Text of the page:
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How can we use the future to plan (part 2)?

When an executive team develops a strategic plan, how is it that they know whether the direction they chose was the ‘right’ or ‘best’ one? What options had they considered? What assumptions did they make? What did they ignore (consciously or otherwise)? Strategic foresight helps answer those questions, and demands that people are clear about the future they want to create. This post follows on from part one.

Pathways identification

Alongside traditional planning processes, which start in the present and plan out to the future, sits foresight – using the future to plan back to the present. Known as backcasting, this method requires groups to inhabit a future state and plan backwards. Commonly, the outcome of this process indicates the gap between the required ‘present state’ the organisation needs to inhabit in order to reach the preferred ‘future state’, as well as the current ‘present state’. It is often this gap that stops organisations achieving future goals.

Foresight also asks some interesting questions about the present state of the organisation and the willingness to change this in order to be different in the future. Many times, I have worked with groups that have a vision to be very different in the future. They know they cannot continue to operate in the same manner, but when asked “what will you stop?” very often the answer is “nothing”.

A foundation rule when working with the future is that you cannot expect to have a future that is different if you continue to operate the same way you do in the present. If we want the future to be different, then we need to be different now.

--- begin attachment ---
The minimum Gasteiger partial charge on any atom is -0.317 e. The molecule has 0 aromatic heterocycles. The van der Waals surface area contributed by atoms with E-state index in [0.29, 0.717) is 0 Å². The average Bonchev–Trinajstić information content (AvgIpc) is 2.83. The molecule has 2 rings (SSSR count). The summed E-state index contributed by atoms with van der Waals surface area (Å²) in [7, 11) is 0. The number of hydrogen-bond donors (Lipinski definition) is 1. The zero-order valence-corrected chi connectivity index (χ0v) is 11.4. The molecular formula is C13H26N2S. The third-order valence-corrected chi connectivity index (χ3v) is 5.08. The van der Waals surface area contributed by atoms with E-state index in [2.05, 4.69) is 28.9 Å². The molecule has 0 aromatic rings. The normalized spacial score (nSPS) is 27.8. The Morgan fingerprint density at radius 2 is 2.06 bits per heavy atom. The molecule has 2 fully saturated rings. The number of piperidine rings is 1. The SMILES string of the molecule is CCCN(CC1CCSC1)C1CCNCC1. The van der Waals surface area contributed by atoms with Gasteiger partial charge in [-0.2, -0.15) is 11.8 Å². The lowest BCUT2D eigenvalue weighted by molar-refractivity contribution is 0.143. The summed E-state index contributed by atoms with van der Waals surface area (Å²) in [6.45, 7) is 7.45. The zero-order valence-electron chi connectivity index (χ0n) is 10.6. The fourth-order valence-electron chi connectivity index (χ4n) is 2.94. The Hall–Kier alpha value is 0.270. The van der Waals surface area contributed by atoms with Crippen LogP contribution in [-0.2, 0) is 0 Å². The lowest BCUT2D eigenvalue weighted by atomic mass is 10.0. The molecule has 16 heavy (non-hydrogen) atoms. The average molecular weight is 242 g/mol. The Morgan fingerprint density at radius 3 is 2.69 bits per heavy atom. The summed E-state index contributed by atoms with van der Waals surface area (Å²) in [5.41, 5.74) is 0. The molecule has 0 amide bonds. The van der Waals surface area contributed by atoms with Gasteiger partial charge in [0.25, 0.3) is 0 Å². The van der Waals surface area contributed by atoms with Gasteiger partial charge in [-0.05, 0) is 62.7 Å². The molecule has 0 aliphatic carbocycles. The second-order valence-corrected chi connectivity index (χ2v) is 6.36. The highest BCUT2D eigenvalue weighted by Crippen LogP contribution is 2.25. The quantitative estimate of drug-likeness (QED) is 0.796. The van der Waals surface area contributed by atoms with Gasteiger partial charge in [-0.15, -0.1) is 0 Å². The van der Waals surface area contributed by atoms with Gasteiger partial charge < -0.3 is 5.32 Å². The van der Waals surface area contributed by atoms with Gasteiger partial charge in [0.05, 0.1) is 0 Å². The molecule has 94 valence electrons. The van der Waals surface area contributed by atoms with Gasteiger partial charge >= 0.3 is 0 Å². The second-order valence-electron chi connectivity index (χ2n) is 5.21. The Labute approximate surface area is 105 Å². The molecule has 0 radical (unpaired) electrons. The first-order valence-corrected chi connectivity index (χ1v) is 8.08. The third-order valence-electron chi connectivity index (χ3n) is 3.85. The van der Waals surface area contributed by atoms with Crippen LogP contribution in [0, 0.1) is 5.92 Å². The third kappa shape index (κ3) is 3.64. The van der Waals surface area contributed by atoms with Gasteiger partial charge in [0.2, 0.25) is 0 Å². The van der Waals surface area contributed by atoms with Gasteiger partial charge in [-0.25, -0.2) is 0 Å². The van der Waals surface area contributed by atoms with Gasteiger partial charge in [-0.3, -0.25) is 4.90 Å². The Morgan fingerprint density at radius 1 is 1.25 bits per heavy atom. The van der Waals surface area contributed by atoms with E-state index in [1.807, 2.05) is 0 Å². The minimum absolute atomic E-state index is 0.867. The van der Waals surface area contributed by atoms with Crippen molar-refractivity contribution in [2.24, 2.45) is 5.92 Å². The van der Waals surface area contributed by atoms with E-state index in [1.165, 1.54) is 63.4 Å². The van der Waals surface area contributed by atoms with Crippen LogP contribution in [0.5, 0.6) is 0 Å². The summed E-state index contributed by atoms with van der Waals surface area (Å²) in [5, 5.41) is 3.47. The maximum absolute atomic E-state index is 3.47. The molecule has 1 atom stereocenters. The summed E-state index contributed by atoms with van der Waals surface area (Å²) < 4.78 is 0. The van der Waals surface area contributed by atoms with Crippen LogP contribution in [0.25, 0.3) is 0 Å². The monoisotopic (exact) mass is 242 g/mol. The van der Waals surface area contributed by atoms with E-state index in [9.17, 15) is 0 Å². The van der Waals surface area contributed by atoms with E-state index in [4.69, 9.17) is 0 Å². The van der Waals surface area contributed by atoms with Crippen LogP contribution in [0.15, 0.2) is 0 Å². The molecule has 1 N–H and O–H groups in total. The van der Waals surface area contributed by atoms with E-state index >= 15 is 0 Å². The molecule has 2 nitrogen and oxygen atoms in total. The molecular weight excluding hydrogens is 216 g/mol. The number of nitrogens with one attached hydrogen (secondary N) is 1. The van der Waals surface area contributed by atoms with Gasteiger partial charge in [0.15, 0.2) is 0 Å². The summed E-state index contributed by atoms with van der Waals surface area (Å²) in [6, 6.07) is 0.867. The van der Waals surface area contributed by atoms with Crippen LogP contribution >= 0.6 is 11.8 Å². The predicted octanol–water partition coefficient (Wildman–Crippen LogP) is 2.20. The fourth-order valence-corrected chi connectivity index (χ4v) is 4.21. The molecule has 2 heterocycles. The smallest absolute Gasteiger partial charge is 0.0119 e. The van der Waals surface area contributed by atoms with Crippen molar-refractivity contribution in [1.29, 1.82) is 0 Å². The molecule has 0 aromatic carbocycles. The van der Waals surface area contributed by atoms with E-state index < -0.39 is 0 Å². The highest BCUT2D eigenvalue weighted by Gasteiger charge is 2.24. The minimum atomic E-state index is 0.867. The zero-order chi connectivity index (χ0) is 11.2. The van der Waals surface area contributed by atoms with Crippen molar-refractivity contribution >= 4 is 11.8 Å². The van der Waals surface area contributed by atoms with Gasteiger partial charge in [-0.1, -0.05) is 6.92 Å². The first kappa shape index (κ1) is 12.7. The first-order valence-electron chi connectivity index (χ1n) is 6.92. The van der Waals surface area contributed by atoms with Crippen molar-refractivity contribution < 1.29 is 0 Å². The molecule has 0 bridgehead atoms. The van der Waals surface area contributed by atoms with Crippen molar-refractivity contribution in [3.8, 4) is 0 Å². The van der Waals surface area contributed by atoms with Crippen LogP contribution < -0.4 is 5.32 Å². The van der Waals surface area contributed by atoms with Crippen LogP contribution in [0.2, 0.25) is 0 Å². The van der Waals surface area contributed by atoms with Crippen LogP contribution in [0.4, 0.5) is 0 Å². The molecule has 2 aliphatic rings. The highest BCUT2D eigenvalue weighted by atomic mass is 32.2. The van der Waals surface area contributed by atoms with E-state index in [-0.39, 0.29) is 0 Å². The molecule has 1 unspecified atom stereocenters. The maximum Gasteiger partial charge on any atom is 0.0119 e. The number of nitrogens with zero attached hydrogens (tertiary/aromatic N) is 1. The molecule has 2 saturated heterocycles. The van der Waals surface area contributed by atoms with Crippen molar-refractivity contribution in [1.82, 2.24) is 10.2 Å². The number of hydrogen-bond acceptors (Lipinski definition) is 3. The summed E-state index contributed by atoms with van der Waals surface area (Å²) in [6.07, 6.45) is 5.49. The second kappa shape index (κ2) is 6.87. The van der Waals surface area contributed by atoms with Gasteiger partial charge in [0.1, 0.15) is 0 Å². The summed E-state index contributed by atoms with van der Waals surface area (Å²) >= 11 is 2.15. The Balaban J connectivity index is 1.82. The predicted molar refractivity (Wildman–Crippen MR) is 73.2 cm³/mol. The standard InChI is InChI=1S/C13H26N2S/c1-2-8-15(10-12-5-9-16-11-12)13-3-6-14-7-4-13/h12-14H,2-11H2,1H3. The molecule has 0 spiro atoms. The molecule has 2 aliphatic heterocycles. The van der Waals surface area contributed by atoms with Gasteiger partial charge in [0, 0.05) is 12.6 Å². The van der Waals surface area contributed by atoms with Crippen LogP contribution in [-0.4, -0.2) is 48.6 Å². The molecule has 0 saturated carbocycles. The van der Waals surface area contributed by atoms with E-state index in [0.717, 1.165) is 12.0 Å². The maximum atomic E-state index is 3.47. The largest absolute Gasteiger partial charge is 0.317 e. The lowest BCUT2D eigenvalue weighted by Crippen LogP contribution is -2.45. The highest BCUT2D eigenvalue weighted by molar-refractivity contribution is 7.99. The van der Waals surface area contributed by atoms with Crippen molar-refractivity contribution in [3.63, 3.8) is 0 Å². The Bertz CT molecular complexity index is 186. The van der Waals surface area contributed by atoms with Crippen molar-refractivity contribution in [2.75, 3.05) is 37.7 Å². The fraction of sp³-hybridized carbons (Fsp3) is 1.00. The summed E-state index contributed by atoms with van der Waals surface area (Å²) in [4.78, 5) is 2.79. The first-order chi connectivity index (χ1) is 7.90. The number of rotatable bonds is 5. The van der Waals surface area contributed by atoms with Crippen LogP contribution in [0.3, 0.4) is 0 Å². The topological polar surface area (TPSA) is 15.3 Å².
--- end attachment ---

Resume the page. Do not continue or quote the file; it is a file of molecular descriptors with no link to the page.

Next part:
Foresight will also uncover the assumptions we make about the pathways that may be taken. In economically straightened times, assuming that more cash will have to become available for you to achieve future success, is an assumption that needs to be challenged. Any phrase that starts with “they” should have questions asked about the research/evidence on which it is based. Too often organisations expect others to act in particular ways, or assume they have influence over the actions of others, and these assumptions must too be questioned.

Foresight is a robust process through which pathways to preferred future states can be generated. It opens up thinking spaces for groups to engage in creative conversations about possible ways in which activities can be undertaken, choices made and actions planned.

Innovation sandbox

As the future has yet to happen, it provides a place for play and innovation. Using the future to ask people to generate new ideas about what might be possible is a creative and engaging activity.

The future often lacks the political pressures that are so often present in organisations. Removing these and asking people to navigate future challenges and opportunities generates a space where anything is possible and innovation can occur.  Reframing the current understanding of a problem, taking different perspectives or allowing the future to emerge through the group are all ways in which we can ‘play in in the sandbox’.

It is the introduction of this type of space that can be liberating for many organisations, giving people the permission to be ridiculous and allow ideas to bubble to the surface, which can then be developed into new products, services or organisational activities.

If innovation in your organisation appears to be the same ideas rehashed time and again, then sometimes the current environment isn’t helping. You may need to liberate the group for a short period into a space that is different, unbounded and new. Foresight processes can be crafted to create such a space for your organisation to play.

This two part series has introduced a high level view of what foresight can bring to your organisation. We work with you to build knowledge and capacity, to teach you how to fish, rather than give you a meal.  If this is something your organisation could benefit from, ask us how we might assist!

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